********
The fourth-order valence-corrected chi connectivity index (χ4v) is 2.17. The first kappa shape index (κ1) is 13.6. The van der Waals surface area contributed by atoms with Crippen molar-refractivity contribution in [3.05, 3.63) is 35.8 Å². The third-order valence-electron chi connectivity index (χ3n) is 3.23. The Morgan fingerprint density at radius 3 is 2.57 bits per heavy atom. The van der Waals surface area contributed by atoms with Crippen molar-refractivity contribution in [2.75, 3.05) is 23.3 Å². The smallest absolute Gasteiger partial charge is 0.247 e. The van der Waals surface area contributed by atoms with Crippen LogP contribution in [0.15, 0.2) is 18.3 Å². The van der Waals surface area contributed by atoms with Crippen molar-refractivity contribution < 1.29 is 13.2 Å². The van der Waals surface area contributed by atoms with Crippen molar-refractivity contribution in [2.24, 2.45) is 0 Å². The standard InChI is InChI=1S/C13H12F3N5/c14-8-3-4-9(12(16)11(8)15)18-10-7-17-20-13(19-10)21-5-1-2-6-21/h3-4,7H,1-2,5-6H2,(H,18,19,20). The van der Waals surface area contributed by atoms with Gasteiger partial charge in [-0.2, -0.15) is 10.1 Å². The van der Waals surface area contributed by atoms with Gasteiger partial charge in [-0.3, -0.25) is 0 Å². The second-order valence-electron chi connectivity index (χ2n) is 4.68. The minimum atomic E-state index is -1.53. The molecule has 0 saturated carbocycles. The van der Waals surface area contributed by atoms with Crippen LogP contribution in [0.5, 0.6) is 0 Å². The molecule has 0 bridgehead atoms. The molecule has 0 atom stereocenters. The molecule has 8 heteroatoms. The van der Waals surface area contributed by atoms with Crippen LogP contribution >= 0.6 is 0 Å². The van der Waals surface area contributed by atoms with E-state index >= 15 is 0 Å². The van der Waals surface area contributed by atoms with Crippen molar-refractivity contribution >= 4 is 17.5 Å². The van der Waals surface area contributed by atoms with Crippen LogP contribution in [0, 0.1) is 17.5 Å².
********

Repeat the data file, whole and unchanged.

The fourth-order valence-corrected chi connectivity index (χ4v) is 2.17. The first kappa shape index (κ1) is 13.6. The van der Waals surface area contributed by atoms with Crippen molar-refractivity contribution in [3.05, 3.63) is 35.8 Å². The third-order valence-electron chi connectivity index (χ3n) is 3.23. The Morgan fingerprint density at radius 3 is 2.57 bits per heavy atom. The van der Waals surface area contributed by atoms with Crippen molar-refractivity contribution in [2.75, 3.05) is 23.3 Å². The smallest absolute Gasteiger partial charge is 0.247 e. The van der Waals surface area contributed by atoms with Crippen LogP contribution in [0.15, 0.2) is 18.3 Å². The van der Waals surface area contributed by atoms with Crippen molar-refractivity contribution < 1.29 is 13.2 Å². The van der Waals surface area contributed by atoms with Crippen molar-refractivity contribution in [2.24, 2.45) is 0 Å². The standard InChI is InChI=1S/C13H12F3N5/c14-8-3-4-9(12(16)11(8)15)18-10-7-17-20-13(19-10)21-5-1-2-6-21/h3-4,7H,1-2,5-6H2,(H,18,19,20). The van der Waals surface area contributed by atoms with Gasteiger partial charge in [-0.2, -0.15) is 10.1 Å². The van der Waals surface area contributed by atoms with Gasteiger partial charge in [-0.3, -0.25) is 0 Å². The second-order valence-electron chi connectivity index (χ2n) is 4.68. The minimum atomic E-state index is -1.53. The molecule has 0 saturated carbocycles. The van der Waals surface area contributed by atoms with Crippen LogP contribution in [0.5, 0.6) is 0 Å². The molecule has 0 bridgehead atoms. The molecule has 0 atom stereocenters. The molecule has 8 heteroatoms. The van der Waals surface area contributed by atoms with Crippen LogP contribution >= 0.6 is 0 Å². The van der Waals surface area contributed by atoms with E-state index >= 15 is 0 Å². The van der Waals surface area contributed by atoms with Crippen molar-refractivity contribution >= 4 is 17.5 Å². The van der Waals surface area contributed by atoms with Crippen LogP contribution in [0, 0.1) is 17.5 Å².